...I like long books, so it's length didn't trouble me. The voice of two people haunted by death are clear to hear in the pages, I had no quarrel with its emotional authenticity. I liked the combination of science fiction and myth and the humor exposed in many of the characters. If I quarreled with it, I quarreled with some of the more dream-like sections-- things went by too fast, or were explained too little. There was too thin of a line between fascination and irritation in that respect.
Most of the time I don't like posthumous completions. This time I did. High recommend. I'm only sorry that one of the authors isn't around to make a series out of it.
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1.0 out of 5 stars Not really Rodger May 27 2002
Format:Mass Market Paperback
I think I have everything he ever wrote in my collection, and my copy of Lord of Light is getting worn out from my re-reading it, but this is not him - not after the beginning. Forget it. Re-read Jack of Shadows or Creatures of Light and Darkness. This is just a might-have-been.
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4.0 out of 5 stars New Mythology May 18 2001
Format:Mass Market Paperback
This collaboration between Roger Zelazny and Jane Lindskold, while not entirely seamless, is very smooth. As one would expect of a Zelazny book, the characters and settings are wildly inventive. The virtual world, populated by living programs and mythic deities, is attempting to take physical reality in the "real" world. This is only the background plot. Much of the opening deals with a deal with a devil -- or Death, and the rest of the novel is involved with the consequences. Not quite as taut as, say, Lord of Light, the novel is nevertheless excellent. The novel would deserve a five-star rating if I were comparing it to the work of almost any other writer, but Zelazny can only be compared to Zelazny.
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5.0 out of 5 stars Two master writers confront Death Dec 23 2000
Format:Mass Market Paperback
I read Zelazny as a teen, but never kept up with his stuff. A few years ago I got hooked on Jane Lindskold's SF and fantasies (I've now read all of her books), and I loved Lord Demon, her first collaboration with Zelazny. Inevitably I picked up Donnerjack, and what a great story! It's long, but it's never boring or slow.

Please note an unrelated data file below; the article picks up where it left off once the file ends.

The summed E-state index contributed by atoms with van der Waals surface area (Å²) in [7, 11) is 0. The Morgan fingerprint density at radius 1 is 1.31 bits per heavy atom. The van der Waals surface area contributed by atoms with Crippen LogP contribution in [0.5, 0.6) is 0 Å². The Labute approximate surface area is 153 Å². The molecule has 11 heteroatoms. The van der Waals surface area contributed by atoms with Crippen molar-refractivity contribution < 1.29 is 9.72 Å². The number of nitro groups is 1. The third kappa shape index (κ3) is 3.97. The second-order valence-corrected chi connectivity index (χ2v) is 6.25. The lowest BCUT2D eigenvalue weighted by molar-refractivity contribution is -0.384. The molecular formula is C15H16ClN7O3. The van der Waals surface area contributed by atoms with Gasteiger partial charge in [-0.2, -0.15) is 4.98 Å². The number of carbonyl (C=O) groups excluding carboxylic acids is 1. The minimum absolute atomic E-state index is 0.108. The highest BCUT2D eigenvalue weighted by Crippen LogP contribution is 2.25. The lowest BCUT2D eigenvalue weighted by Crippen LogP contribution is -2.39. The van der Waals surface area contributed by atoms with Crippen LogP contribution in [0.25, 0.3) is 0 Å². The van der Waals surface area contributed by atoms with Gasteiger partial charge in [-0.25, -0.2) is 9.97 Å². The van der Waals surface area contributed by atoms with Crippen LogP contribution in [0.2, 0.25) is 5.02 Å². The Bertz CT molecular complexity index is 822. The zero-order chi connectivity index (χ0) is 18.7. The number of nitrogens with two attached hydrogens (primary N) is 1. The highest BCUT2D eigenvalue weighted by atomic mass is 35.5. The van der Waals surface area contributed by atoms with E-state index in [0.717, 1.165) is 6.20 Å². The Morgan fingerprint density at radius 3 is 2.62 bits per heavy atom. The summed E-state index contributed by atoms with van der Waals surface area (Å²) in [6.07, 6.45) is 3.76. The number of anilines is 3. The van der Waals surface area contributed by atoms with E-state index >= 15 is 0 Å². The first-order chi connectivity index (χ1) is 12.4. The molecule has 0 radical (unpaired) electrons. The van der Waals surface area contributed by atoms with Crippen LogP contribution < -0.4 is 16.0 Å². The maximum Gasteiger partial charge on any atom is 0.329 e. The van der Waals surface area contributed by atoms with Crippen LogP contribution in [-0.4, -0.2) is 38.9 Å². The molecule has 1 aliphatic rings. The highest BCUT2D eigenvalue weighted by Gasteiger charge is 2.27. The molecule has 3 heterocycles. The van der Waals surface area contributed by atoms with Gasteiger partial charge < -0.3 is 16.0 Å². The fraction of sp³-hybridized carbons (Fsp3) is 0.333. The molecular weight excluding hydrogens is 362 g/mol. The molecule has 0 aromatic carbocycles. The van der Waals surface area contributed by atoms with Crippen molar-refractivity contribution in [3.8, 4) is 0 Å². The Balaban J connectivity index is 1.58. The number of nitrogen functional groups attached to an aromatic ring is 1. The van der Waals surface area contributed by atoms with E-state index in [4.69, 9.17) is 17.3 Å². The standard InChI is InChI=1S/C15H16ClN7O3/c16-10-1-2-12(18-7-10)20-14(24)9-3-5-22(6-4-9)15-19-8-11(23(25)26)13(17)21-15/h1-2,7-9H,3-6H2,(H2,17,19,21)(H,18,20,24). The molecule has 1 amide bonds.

A hero confronts Death to regain a love from his realm, in exchange for their firstborn. Donnerjack weaves together tales of computer programs and ancient prototypical gods, legends and 22nd century Americans, and manages to tie them all together with a satisfyingly pretty bow. It balances an incredibly dark subject matter (trying to beat Death and eventually to let go when one cannot - bear in mind that after a long illness Zelazny actually died before the book was finished) with great stories that inexorably twine together as the plot moves forward. While exciting, it manages to catch creepy on a really visceral level - I couldn't just blast through this book like my usual reads, but had to take it in bits.
Part of why Donnerjack is so distressing is that the subject of death touches us all, and the authors capture its horror in delicate ways as when a character's gradual deterioration necessitates the amputation of his leg. The authors present this in such an unapologetic and off-handed way that it feels uncomfortably personal - if this didn't come from life it certainly felt like it. This must have been a very painful book to write. The result is just wonderful, though. Because of the authors' real-life situation, the evolution of the book's presentation of Death from being a horrific chaotic factor to a necessary (and even well-meaning) part of the lawful order of things is particularly evocative.
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5.0 out of 5 stars LOVE THIS BOOK! Aug. 24 2000
By Xoandre
Format:Mass Market Paperback
Roger was a master of the planes. He wrote of heroes and gods who transcended space and time and realities. This is a tantalizing tale of a world, a man, his son, and the virtual world that he helped to "create." But did he really create VIRTU or did he merely open the door?
Similar at times to the matrix and yet not. You must read it to understand. What is Virtu? What is the Matrix? Similar questions, the answers may be found in DonnerJack.
Yes, you can challenge death and win your way, but death comes to us all: men, women, re-animated junk heaps that resemble snakes and dogs, even gods.
To understand this you need to read this book! If you are a true Zelazny fan, you would like this one.